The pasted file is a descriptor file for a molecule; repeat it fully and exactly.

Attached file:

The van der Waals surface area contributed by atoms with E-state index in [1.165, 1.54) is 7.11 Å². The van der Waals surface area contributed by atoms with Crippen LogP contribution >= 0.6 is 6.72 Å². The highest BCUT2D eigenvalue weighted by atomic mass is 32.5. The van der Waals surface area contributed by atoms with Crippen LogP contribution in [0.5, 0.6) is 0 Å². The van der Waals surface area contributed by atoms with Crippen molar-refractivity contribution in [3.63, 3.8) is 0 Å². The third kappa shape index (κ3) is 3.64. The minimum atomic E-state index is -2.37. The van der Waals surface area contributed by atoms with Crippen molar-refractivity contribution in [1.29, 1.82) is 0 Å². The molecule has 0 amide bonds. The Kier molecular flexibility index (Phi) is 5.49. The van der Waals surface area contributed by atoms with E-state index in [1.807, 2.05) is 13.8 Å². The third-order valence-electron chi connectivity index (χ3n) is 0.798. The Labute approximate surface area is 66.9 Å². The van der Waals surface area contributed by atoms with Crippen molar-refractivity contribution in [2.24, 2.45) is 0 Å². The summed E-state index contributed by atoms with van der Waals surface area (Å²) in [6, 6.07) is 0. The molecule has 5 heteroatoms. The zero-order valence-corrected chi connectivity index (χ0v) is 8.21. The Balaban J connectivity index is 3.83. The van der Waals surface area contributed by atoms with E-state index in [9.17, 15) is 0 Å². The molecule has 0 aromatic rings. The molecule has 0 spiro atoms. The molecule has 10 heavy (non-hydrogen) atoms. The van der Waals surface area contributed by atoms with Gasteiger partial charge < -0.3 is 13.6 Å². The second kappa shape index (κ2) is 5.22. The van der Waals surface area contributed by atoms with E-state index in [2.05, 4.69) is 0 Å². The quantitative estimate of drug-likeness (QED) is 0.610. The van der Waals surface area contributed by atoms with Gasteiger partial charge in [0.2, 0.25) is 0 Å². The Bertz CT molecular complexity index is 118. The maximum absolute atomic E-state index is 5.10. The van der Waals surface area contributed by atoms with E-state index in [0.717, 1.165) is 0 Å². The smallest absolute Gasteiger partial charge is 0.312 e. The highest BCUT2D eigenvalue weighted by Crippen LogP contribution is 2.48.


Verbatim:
The van der Waals surface area contributed by atoms with E-state index in [1.165, 1.54) is 7.11 Å². The van der Waals surface area contributed by atoms with Crippen LogP contribution >= 0.6 is 6.72 Å². The highest BCUT2D eigenvalue weighted by atomic mass is 32.5. The van der Waals surface area contributed by atoms with Crippen LogP contribution in [0.5, 0.6) is 0 Å². The van der Waals surface area contributed by atoms with Crippen molar-refractivity contribution in [3.63, 3.8) is 0 Å². The third kappa shape index (κ3) is 3.64. The minimum atomic E-state index is -2.37. The van der Waals surface area contributed by atoms with Crippen molar-refractivity contribution in [1.29, 1.82) is 0 Å². The molecule has 0 amide bonds. The Kier molecular flexibility index (Phi) is 5.49. The van der Waals surface area contributed by atoms with E-state index in [1.807, 2.05) is 13.8 Å². The third-order valence-electron chi connectivity index (χ3n) is 0.798. The Labute approximate surface area is 66.9 Å². The van der Waals surface area contributed by atoms with Crippen molar-refractivity contribution in [2.24, 2.45) is 0 Å². The summed E-state index contributed by atoms with van der Waals surface area (Å²) in [6, 6.07) is 0. The molecule has 5 heteroatoms. The zero-order valence-corrected chi connectivity index (χ0v) is 8.21. The Balaban J connectivity index is 3.83. The van der Waals surface area contributed by atoms with E-state index in [9.17, 15) is 0 Å². The molecule has 0 aromatic rings. The molecule has 0 spiro atoms. The molecule has 10 heavy (non-hydrogen) atoms. The van der Waals surface area contributed by atoms with Gasteiger partial charge < -0.3 is 13.6 Å². The second kappa shape index (κ2) is 5.22. The van der Waals surface area contributed by atoms with E-state index in [2.05, 4.69) is 0 Å². The quantitative estimate of drug-likeness (QED) is 0.610. The van der Waals surface area contributed by atoms with Gasteiger partial charge in [0.2, 0.25) is 0 Å². The Bertz CT molecular complexity index is 118. The maximum absolute atomic E-state index is 5.10. The van der Waals surface area contributed by atoms with E-state index in [0.717, 1.165) is 0 Å². The smallest absolute Gasteiger partial charge is 0.312 e. The highest BCUT2D eigenvalue weighted by Crippen LogP contribution is 2.48.